This is a passage of Scripture that I find extremely comforting.  I find it comforting because, often in ministry, things don’t happen as we expect.  In fact, it often seems that our ministry is being hindered in some way.
            Yet, no matter how things may seem, we’re reminded that God is not hindered.  He’s at work in ways that we can’t always see or understand in the moment.  And he can use those hindrances as an opportunity for ministry.
            These hindrances can take many forms.  Perhaps our missionaries are being hindered by an individual on the field.  Perhaps government regulations are proving to be a hindrance.  Perhaps conflict in the church seems to be holding back its ministry.  Maybe a personal struggle seems to be keeping us from the ministry to which we’re called.
            Whatever the case may be, the Lord can work in and through these circumstances.  He can work in ways that we cannot even fathom.  He can use the circumstances themselves as an opportunity for us to share the gospel and to minister to people with whom we may otherwise have no contact.

            So as we endure frustrations in ministry, let us simply entrust ourselves and our work to the hands of God.  Let us acknowledge that we don’t always understand what the Lord is doing.  And let us trust that, no matter how things may seem, he can and will use us for his glory.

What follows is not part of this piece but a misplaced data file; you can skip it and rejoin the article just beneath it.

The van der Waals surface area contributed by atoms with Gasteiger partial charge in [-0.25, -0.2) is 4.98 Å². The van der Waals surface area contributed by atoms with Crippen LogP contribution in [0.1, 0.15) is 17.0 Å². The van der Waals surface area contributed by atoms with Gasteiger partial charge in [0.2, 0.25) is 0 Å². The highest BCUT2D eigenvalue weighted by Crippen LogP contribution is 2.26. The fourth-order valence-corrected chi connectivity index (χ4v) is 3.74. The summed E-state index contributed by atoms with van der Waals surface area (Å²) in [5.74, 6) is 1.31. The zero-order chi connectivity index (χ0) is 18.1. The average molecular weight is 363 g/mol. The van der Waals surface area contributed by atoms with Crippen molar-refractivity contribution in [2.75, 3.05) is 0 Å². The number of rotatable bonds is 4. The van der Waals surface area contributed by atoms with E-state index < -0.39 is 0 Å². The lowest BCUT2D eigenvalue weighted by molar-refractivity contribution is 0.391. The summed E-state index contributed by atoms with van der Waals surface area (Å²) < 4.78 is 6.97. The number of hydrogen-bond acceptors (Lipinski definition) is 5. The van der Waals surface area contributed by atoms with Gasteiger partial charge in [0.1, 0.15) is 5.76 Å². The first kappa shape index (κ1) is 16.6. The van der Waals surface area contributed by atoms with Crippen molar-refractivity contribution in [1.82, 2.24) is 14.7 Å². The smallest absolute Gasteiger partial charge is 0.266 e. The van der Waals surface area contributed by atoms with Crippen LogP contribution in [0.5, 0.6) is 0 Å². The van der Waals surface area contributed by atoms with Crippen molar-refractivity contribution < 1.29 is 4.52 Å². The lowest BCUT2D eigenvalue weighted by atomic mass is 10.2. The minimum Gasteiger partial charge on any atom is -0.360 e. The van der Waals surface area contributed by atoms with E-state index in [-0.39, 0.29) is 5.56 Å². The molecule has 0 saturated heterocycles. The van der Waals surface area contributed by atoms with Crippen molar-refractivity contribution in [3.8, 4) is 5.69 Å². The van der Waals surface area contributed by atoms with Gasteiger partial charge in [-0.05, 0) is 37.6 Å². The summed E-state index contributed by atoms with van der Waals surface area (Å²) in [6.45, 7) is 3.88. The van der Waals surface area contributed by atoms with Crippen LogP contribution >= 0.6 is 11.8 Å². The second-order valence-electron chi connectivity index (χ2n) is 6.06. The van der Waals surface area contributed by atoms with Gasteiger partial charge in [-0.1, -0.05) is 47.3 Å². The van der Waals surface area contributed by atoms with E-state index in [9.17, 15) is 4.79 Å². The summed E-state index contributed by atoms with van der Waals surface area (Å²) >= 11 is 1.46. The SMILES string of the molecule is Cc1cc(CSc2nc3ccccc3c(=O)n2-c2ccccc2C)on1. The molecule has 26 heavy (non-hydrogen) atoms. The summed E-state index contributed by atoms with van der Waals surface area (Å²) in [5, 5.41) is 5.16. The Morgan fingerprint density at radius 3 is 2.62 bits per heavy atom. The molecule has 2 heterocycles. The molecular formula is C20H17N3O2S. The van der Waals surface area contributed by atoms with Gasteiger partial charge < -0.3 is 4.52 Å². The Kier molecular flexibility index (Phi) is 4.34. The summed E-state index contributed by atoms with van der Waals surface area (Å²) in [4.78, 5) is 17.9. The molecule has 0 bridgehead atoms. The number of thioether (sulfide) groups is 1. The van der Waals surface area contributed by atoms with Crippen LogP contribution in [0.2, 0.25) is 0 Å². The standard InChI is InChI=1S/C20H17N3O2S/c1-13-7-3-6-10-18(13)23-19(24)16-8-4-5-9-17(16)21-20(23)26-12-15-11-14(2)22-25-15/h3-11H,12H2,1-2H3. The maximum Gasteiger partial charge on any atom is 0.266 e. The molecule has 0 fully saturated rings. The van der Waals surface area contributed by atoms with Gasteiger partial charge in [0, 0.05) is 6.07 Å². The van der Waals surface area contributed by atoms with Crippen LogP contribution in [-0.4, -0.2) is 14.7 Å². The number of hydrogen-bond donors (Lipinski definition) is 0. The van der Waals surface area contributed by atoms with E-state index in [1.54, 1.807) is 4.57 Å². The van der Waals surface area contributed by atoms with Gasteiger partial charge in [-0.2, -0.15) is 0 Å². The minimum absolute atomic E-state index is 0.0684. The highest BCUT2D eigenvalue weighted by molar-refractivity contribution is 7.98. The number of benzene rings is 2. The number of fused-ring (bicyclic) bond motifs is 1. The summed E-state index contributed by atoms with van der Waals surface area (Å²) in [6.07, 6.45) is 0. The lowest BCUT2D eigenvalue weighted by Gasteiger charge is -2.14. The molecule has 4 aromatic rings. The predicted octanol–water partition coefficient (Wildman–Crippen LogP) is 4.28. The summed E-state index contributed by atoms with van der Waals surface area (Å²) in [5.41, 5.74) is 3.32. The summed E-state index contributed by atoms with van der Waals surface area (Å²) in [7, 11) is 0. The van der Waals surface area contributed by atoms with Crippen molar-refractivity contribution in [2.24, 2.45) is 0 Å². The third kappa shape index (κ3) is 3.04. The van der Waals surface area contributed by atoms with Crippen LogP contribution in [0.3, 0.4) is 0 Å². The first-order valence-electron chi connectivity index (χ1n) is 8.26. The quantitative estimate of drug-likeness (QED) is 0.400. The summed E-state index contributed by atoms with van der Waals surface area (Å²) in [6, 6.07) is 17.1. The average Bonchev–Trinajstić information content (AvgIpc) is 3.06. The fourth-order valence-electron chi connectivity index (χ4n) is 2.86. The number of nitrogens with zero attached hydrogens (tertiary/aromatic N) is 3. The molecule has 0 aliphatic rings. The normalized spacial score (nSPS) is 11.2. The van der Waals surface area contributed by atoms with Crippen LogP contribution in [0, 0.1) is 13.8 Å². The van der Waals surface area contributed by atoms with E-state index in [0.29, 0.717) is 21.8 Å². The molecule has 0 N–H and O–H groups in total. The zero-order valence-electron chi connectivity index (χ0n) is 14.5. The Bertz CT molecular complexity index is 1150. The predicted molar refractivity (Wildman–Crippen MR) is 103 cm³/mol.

Tuesday, May 19, 2015

This week, at Prince of Peace, we talked about the confidence that we have in the promise of God. Yet, even though this is true, many of us struggle to trust the Lord. Many people, even among those who profess faith in Christ, have no assurance of salvation.  However, as we see in 1 John 5, as believers, we can know we're saved Beyond the Shadow of a Doubt. To hear this message, click on the link.

Tuesday, May 12, 2015

Keeping Faith in the Forefront

            A concern that’s been expressed repeatedly in the Church in recent years is the fact that our young people are leaving in droves.  This is true, especially, as our kids leave for college.  When they’re no longer under the daily guidance of their parents, they feel the freedom to leave this aspect of life behind. 
However, this is also true of younger children.  In many of our families, our children are leaving after confirmation.  We’re allowing our young people to make a choice concerning church involvement.
            This is a very real concern.  As Christian parents, we want to make sure that faith is a part of our children’s lives.  We share God’s desire for the salvation of all.  But, particularly, we want our own children to receive the grace of God.
            What’s the problem?  Where is the breakdown?  For many of us, I wonder if the problem is that faith isn’t a part of our home life.  It’s something we do on Sunday, and maybe even on Wednesday.  But once we’re home, faith becomes a non-issue.  It’s rarely, if ever, discussed.